NSW Premier Mike Baird has performed an extraordinary backflip on his greyhound racing ban, saying he and his government "got it wrong".
Mr Baird confirmed plans to reverse the controversial ban following cabinet and party room meetings on Tuesday, instead promising to introduce stronger regulations for the industry, including harsher penalties for animal cruelty.
"In hindsight as we reflect on this we got it wrong," Mr Baird told reporters in Sydney.
"I got it wrong.Cabinet got it wrong. The government got it wrong," .
Mr Baird and his deputy Troy Grant have faced an unrelenting campaign waged by opponents since announcing the divisive ban three months ago.
In August, Mr Baird said the ban, under which greyhound racing would end in NSW from next July, wasn't about political point scoring but that he was trying to "do what is right".
"We chose a course that we believed was right," Mr Baird said.
He said the decision to reverse the ban had come after listening to feedback from the industry.
"We did not give the good people in the industry the chance to respond, a chance to reform," he said.
"On behalf of that, I am sorry. That is something we should have done."
He said a new body will be set up to govern and regulate the industry and will be chaired by former NSW premier Morris Iemma.
Mr Baird added his personal thoughts on animal cruelty had not changed.
"The greyhound industry will be given that one last chance," he said.
"The barbaric practices we have seen have to end."
The premier acknowledged his decision would disappoint a lot of people.
The ban, announced in July, came after a Special Commission of Inquiry report that found up to 68,000 "uncompetitive" greyhounds were slaughtered in the past 12 years and nearly one in five trainers used live animal baits.
Tuesday's extraordinary policy backflip has spared Mr Grant from an expected leadership challenge from disgruntled Nationals MPs.
Mr Grant side-stepped questions over his role as NSW Nationals leader during the past three months.
Nationals MPs Katrina Hodgkinson, Kevin Humphries and Chris Gulaptis - who consistently argued the ban would devastate their regional electorates - crossed the floor to vote with Labor to oppose the bill but it passed following a 12-hour debate in August.
"I did my job according to the information and evidence before us. I did that in good faith and honestly the entirety of the way," Mr Grant told reporters in Sydney.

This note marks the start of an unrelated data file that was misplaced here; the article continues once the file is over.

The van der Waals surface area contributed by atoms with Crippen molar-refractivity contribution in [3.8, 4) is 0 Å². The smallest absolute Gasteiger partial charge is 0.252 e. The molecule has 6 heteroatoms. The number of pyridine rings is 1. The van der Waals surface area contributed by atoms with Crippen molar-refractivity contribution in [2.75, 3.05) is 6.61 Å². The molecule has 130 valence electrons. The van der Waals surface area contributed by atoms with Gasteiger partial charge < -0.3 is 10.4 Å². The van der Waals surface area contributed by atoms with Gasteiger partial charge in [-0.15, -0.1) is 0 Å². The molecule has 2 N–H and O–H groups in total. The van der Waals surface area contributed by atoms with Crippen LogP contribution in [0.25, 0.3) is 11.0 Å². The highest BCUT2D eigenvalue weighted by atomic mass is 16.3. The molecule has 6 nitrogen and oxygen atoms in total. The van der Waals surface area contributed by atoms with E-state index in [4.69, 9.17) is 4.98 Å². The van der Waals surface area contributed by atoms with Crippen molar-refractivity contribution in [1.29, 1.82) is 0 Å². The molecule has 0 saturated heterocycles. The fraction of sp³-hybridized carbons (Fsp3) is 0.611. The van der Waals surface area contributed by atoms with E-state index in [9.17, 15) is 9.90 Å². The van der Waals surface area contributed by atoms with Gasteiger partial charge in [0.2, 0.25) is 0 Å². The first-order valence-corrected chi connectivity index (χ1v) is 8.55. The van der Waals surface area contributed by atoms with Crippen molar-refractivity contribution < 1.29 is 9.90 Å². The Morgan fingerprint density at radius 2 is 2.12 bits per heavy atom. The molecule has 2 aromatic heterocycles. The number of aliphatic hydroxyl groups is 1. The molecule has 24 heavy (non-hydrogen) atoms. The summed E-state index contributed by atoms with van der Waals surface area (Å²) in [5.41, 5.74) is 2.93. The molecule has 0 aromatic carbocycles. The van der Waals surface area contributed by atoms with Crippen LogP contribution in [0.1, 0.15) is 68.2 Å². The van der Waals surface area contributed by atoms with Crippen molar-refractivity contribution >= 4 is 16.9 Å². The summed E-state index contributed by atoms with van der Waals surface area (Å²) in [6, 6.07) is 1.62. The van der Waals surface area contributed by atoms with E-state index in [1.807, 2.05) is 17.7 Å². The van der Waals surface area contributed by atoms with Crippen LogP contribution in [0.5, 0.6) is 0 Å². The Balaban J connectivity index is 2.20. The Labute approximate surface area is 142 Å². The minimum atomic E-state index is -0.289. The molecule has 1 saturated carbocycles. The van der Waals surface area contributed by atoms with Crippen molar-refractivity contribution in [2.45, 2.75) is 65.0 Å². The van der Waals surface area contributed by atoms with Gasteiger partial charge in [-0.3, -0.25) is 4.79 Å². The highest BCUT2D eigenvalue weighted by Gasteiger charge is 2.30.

NSW Premier Mike Baird speaks to the media as Deputy Premier Troy Grant (left) watches on, in Sydney, Tuesday, Oct. 11, 2016. Source: AAP
He denied the backflip was to save his political skin.
The premier was grilled by reporters on whether his falling popularity had played a part in the decision.
The premier's approval rate has plunged from 61 to 39 per cent since December due to a raft of issues, including the ban on greyhound racing and Sydney's "lockout" laws.
"I'm not guided by the polls, I'm guided by the feedback I have received, our MPs have received directly and indirectly but they also say 'Do you think the industry should be given one last chance?' ... and there is a majority view on that."
Earlier in the day NSW Greens upper house MP Mehreen Faruqi accused the premier of political cowardice.
"We should have known better than to trust that he would put animal welfare above his own political interests," she said.
Opposition to backflip
Animals Australia Chief Investigator Lyn White criticised the reversal, calling the criticism of Premier Baird’s proposal a “new low in Australian politics”.
“The politicians who pressured Premier Baird to overturn this ban are set to have sleepless nights,” she said.
“Their political destinies are now wedded to an industry whose sense of right and wrong went missing decades ago.
“To see a state premier crucified for making a courageous and correct decision based on the findings of a former High Court judge, is a new low in Australian politics.
Ms White claimed the backflip was a win for the industry.
“The anti-ban politicians have breathed life into an industry that a Special Commission of Inquiry concluded was unable to reform in the short to medium term,” she said.
“They have allied themselves with an industry where criminal behaviour was commonplace.”
Mr Baird said he was prepared for that reaction.
"The people will call me all types of names. They will criticise me for getting it wrong. That's human. I'm human."